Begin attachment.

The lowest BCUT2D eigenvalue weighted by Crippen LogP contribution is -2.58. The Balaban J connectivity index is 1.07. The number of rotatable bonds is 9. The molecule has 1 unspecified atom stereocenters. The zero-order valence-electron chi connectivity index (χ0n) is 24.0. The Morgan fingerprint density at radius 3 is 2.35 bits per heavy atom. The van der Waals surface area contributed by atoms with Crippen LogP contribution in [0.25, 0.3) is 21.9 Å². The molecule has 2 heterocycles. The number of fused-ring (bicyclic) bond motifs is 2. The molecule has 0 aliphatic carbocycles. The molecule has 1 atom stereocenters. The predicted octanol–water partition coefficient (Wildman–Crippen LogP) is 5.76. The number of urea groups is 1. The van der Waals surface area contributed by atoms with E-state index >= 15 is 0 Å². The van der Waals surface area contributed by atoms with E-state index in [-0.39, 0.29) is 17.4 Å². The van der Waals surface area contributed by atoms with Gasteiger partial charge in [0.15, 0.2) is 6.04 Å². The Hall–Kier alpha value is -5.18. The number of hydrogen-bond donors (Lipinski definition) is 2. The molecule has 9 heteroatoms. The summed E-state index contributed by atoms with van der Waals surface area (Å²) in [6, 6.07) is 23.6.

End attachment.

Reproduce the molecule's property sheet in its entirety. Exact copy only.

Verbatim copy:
The lowest BCUT2D eigenvalue weighted by Crippen LogP contribution is -2.58. The Balaban J connectivity index is 1.07. The number of rotatable bonds is 9. The molecule has 1 unspecified atom stereocenters. The zero-order valence-electron chi connectivity index (χ0n) is 24.0. The Morgan fingerprint density at radius 3 is 2.35 bits per heavy atom. The van der Waals surface area contributed by atoms with Crippen LogP contribution in [0.25, 0.3) is 21.9 Å². The molecule has 2 heterocycles. The number of fused-ring (bicyclic) bond motifs is 2. The molecule has 0 aliphatic carbocycles. The molecule has 1 atom stereocenters. The predicted octanol–water partition coefficient (Wildman–Crippen LogP) is 5.76. The number of urea groups is 1. The van der Waals surface area contributed by atoms with E-state index >= 15 is 0 Å². The van der Waals surface area contributed by atoms with E-state index in [-0.39, 0.29) is 17.4 Å². The van der Waals surface area contributed by atoms with Gasteiger partial charge in [0.15, 0.2) is 6.04 Å². The Hall–Kier alpha value is -5.18. The number of hydrogen-bond donors (Lipinski definition) is 2. The molecule has 9 heteroatoms. The summed E-state index contributed by atoms with van der Waals surface area (Å²) in [6, 6.07) is 23.6.